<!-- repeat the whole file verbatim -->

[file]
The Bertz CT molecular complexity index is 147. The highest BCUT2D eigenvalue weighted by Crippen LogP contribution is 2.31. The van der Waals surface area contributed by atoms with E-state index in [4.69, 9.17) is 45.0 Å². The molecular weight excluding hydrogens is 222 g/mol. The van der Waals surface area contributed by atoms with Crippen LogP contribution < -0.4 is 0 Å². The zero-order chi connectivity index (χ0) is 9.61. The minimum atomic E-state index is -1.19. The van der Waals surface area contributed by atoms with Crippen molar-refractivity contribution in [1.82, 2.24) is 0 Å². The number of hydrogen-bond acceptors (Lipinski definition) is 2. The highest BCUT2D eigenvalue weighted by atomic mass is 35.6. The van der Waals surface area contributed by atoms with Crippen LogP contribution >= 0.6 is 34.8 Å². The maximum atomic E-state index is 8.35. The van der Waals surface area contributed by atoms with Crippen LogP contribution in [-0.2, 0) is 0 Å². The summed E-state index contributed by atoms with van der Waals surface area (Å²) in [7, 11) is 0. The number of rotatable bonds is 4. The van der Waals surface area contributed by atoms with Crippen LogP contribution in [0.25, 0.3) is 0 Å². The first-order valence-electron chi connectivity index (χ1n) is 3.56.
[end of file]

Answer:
The Bertz CT molecular complexity index is 147. The highest BCUT2D eigenvalue weighted by Crippen LogP contribution is 2.31. The van der Waals surface area contributed by atoms with E-state index in [4.69, 9.17) is 45.0 Å². The molecular weight excluding hydrogens is 222 g/mol. The van der Waals surface area contributed by atoms with Crippen LogP contribution < -0.4 is 0 Å². The zero-order chi connectivity index (χ0) is 9.61. The minimum atomic E-state index is -1.19. The van der Waals surface area contributed by atoms with Crippen molar-refractivity contribution in [1.82, 2.24) is 0 Å². The number of hydrogen-bond acceptors (Lipinski definition) is 2. The highest BCUT2D eigenvalue weighted by atomic mass is 35.6. The van der Waals surface area contributed by atoms with Crippen LogP contribution >= 0.6 is 34.8 Å². The maximum atomic E-state index is 8.35. The van der Waals surface area contributed by atoms with Crippen LogP contribution in [-0.2, 0) is 0 Å². The summed E-state index contributed by atoms with van der Waals surface area (Å²) in [7, 11) is 0. The number of rotatable bonds is 4. The van der Waals surface area contributed by atoms with Crippen LogP contribution in [0.25, 0.3) is 0 Å². The first-order valence-electron chi connectivity index (χ1n) is 3.56.